Lessons from Absalom

‘In all Israel there was not a man so highly praised for his handsome appearance as Absalom. From the top of his head to the sole of his foot there was no blemish in him.’ (2 Sam 14:25)

Quiet time this morning was in 2 Samuel 14, and though it is an odd chapter in some ways, it heeds some vital warnings in the person of Absalom (a murderer in Ch 13)… here’s an extract Dale Ralph Davis’ fantastic commentary;

‘Matthew Henry’s observations on this Absalom note are both concise and comprehensive:

All that is here said of Absalom is,

  1. That he was a very handsome man…
  2. That he had a very fine head of hair…
  3. That his family began to be built up…

Henry aptly remarks, ‘Nothing is said of his wisdom and piety.’ Is this leadership?

Our times insist on style over substance, cosmetics over content, manner over matter. It hardly surprises us that a president who cultivated a public image of warm, devoted family life would also, with his secret service agents, plod the tunnels under New York’s streets, flashlights in hand, on the way to a waiting sexual liaison in another hotel or apartment; nor are we surprised to learn that this was a pattern from his first day in office.

Such image-reality gaps have been the case among political leaders for centuries, but, as Jesus says to his church, ‘It is not to be like that among you’ (Mark 10:43). Yet it seems it is. Douglas Webster describes the ‘Fortune 500 pastors’ desired for contemporary American congregations as being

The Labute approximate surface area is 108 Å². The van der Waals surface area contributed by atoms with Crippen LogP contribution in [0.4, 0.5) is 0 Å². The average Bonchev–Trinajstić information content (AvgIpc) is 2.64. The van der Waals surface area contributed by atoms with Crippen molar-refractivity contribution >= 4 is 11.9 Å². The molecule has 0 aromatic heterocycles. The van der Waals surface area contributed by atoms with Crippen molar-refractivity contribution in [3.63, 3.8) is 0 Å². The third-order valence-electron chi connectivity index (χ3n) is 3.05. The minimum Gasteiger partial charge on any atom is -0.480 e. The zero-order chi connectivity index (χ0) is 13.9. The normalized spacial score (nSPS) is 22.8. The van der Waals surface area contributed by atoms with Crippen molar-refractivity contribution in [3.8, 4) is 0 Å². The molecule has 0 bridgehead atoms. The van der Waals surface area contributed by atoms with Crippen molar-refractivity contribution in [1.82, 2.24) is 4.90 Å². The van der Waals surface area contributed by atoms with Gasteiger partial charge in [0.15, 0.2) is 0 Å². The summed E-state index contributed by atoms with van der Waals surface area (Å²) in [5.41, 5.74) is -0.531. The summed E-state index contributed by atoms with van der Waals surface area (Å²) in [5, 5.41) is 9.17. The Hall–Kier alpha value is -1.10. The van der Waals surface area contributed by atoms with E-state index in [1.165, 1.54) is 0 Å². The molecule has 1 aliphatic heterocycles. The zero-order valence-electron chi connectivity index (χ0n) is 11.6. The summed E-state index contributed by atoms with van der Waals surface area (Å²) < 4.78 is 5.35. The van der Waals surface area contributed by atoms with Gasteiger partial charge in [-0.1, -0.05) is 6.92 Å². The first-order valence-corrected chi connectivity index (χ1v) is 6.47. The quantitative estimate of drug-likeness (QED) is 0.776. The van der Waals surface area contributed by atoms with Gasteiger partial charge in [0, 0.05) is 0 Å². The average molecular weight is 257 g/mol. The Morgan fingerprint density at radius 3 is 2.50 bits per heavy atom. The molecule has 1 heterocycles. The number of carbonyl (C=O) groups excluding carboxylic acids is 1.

winsome, charismatic, executive like pastors who exude warmth and success. Known more for their humor than for their spirituality, today’s market-sensitive pastors are relationally savvy… Instead of eliciting deep feelings of guilt as the old revivalists did, these pastors lift the spirit, promote optimism and make people feel good about themselves.

By contrast, when listing some of the standards for elders in the church, the apostle stresses character over charisma and personal godliness over public giftedness (1 Tim 3:1-17). Woe to the church that falls into the Absalom trap.

Once Absalom is back (v.24) he dominates the narrative. We read of his appearance (vv25-27), his antics (vv28-32a), his daring (v32b). Absalom takes over the narrative just as he will take over the kingdom.’


Leave a Reply

Fill in your details below or click an icon to log in:

WordPress.com Logo

You are commenting using your WordPress.com account. Log Out / Change )

Twitter picture

You are commenting using your Twitter account. Log Out / Change )

Facebook photo

You are commenting using your Facebook account. Log Out / Change )

Google+ photo

You are commenting using your Google+ account. Log Out / Change )

Connecting to %s

%d bloggers like this: